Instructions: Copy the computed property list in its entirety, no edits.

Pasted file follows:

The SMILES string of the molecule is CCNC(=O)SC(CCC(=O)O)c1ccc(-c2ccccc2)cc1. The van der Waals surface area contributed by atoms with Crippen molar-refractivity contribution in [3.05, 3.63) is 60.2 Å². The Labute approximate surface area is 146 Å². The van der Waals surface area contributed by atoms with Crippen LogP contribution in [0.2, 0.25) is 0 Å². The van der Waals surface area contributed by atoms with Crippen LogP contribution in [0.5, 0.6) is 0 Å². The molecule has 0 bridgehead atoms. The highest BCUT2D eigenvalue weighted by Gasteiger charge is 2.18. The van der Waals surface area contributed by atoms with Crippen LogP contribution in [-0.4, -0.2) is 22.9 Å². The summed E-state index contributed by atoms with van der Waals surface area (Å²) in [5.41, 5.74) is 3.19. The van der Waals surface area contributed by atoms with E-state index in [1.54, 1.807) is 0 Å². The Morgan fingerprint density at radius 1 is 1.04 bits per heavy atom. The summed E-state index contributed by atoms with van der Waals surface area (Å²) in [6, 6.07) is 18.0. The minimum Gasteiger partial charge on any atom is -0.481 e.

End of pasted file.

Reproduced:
The SMILES string of the molecule is CCNC(=O)SC(CCC(=O)O)c1ccc(-c2ccccc2)cc1. The van der Waals surface area contributed by atoms with Crippen molar-refractivity contribution in [3.05, 3.63) is 60.2 Å². The Labute approximate surface area is 146 Å². The van der Waals surface area contributed by atoms with Crippen LogP contribution in [0.2, 0.25) is 0 Å². The van der Waals surface area contributed by atoms with Crippen LogP contribution in [0.5, 0.6) is 0 Å². The molecule has 0 bridgehead atoms. The highest BCUT2D eigenvalue weighted by Gasteiger charge is 2.18. The van der Waals surface area contributed by atoms with Crippen LogP contribution in [-0.4, -0.2) is 22.9 Å². The summed E-state index contributed by atoms with van der Waals surface area (Å²) in [5.41, 5.74) is 3.19. The van der Waals surface area contributed by atoms with E-state index in [1.54, 1.807) is 0 Å². The Morgan fingerprint density at radius 1 is 1.04 bits per heavy atom. The summed E-state index contributed by atoms with van der Waals surface area (Å²) in [6, 6.07) is 18.0. The minimum Gasteiger partial charge on any atom is -0.481 e.